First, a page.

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September 1997, Volume 47, Issue 9

Original Article

Thrombocytopenia in Preeclampsia: An Earlier Detector of HELLP Syndrome

Anila Jaleel  ( Department of Biochemistry, Basic Medical Science Institute, Jinnah Postgraduate Medical Centre, Karachi. )
Abdul Baseer  ( Department of Biochemistry, Basic Medical Science Institute, Jinnah Postgraduate Medical Centre, Karachi. )

Abstract

Platelet count was determined in eighty four pregnant women by direct visual method. Among them thirty normal pregnant women were taken as control. Twenty-seven were preeclamptic and twenty -seven eclamptic women. There was significant (P<0.01) reduction in platelet count of preeclamptic and highly significant (P<0.001) in eclamptic women as compared to controls. It is concluded that there is need to do platelet count in all pregnancy induced hypertensive women, which can be an earlier detector for HELLP syndrome (JPMA 47:230, 1997).

Introduction

Pregnancy induced hypertension is a condition occurring after 20th week of gestation and is diagnosed when two or more of the conditions are present as shown in Table 11-2

Eclampsia is defined as occurrance of convulsions and or Coma in patients with signs and symptoms of preectampsia3-5. Patients with preeclampsia may present the composite picture of thrombocytopenia alongwith abnormal liver functions6. Thrombocytopenia is a term used to describe low platelet count i.e., platelet count less than 100,000/mm36,7. Thrombocytopenia in most patients with preeclampsia is moderately severe, the platelet count usually remains above 50,000/mm38.

The present study was done to see the alterations in platelet counts in patients suffering from pieeclampsia and eclampsia and compare them with controls.

Patients and Methods

Eighty-four pregnant women admitted in obstetrics and gynaecology departments of Civil Hospital and Jinnah Postgraduate Medical Centre, Karachi were included in this study. Thirty had normal pregnancy and fifty-four had pregnancy induced hypertension. Both groups of women (control and patients) were in third trimester of pregnancy. None of the women had received any blood transfusion previously. About 2 ml of blood was drawn from each woman by an aseptic method from the antecubital vein puncture and was kept in a small capped bottle with anticoagulant for assessing platelet count which was estimated by direct visual method using the following formula:

Results

The height, age and gestational age of pregnancy induced hypertensive women and control groups were comparable(Table II).

Weight of eclamptic women was significantly increased (P<0.001) as compared to control group and weight of preeclamptic women was also markedly increased (P<0.01) as compared to normal pregnant women (Table III).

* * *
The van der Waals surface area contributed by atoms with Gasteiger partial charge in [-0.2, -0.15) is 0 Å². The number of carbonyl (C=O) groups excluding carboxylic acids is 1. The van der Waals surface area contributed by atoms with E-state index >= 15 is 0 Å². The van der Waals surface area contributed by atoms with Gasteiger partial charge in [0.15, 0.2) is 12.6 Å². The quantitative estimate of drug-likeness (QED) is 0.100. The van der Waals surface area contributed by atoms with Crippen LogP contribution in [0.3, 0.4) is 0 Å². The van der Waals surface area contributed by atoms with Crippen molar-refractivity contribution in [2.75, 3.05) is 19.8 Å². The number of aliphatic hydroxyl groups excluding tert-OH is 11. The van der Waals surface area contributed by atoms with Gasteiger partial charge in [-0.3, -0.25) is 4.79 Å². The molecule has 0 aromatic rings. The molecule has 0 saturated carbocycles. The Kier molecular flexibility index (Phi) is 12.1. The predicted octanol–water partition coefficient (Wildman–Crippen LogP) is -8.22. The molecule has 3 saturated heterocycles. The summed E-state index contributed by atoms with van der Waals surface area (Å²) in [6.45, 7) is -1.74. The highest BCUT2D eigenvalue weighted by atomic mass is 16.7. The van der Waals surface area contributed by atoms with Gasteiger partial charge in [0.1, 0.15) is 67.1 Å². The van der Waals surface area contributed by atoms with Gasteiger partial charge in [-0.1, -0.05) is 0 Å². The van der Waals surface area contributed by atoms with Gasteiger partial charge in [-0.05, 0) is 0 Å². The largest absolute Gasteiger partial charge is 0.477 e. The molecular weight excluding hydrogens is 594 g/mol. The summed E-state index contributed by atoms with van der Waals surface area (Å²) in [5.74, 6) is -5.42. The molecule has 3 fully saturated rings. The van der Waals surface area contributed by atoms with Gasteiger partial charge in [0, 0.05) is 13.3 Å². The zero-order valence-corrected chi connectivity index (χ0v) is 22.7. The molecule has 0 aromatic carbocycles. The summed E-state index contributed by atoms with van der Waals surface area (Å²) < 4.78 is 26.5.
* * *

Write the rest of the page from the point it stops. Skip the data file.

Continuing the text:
Highly significant (P<0.001) increase in both systolic and diastolic blood pressure was observed in pregnancy induced hypertensive women as compared to controls (Table Ill). Platelet count of preeclamptic women decreased significantly (P<0.01) as compared to controls while in eclamptic women highly significant (P<0.001) decrease in platelet count was observed as compared to normal pregnant women (Table IV).

Discussion

Thrombocytopenia in pregnancy induced hypertensive women may be due to increased consumption of platelets with increased megakaryocytic activity to compensate. Platelets adhere to areas of damaged vascular endothelium resulting in secondary destruction of platelets9,10. Platelets from severely preeclamptic patients showed less response than normal to a variety of aggregating agents suggesting that platelets may have undergone previous aggregation in the microcirculalion. Sonic platelets can aggregate temporarily and after releasing sonic of their active constituents return to the peripheral circulation11. Prostacyclin is an important cicosanoid that exerts strong inhibition of platelet aggregation. There is continuous availability of this cicosanoid from blood vessels which keeps circulating platelets in a dispersed and disaggregated form9 . Deprivation of this prostacyclin makes the circulating platelets even more vulnerable to aggregation. Removal of aggregated platelets might be responsible for thromboc Lopenia ofien observed in pregnancy induced hypertension12. Thus it is concluded from the present study that a low platelet count could be present in pregnancy induced hypertensive women with mild illness, indicating the need to do platelet count in all patients with preeclampsia.

Acknowledgements

I am proud to avail this opportunity to acknowledge the superb help of Al mighty ALLAH for all kindness. I would like to express my sincere appreciation to Dr. Abdul Baseer,
Professor and Head of the Department of Biochemistry BMSI-JPMC for his excellent tutelage, valuable support. moral help and encouragement during the entire period of the research.

References

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9. O’Brien, W.F., Saba, HI., Knuppcl, R.A. et al. Alterations in platelet concentration and aggregation in normal pregnancy and preeclampsia. Am. Obstet. Gynecol . 1986;1 55:486-490.
10. Burrows, RE, Hunter, D.J S., Andrew. M. et al. A retrospective study Investigating mechanism of thrombocytopenia in preeclampsia. Obstet. Gyne­col., 1987:70:334-8.
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12. Fitzgerald, D.J., Entman, S.S., Mulloy, K. et al. Decreased Prostacyclin biosynthesis preceding the clinical manifestation of pregnancy-induced hyper­tension Circulation, 1987;75 :956-63.

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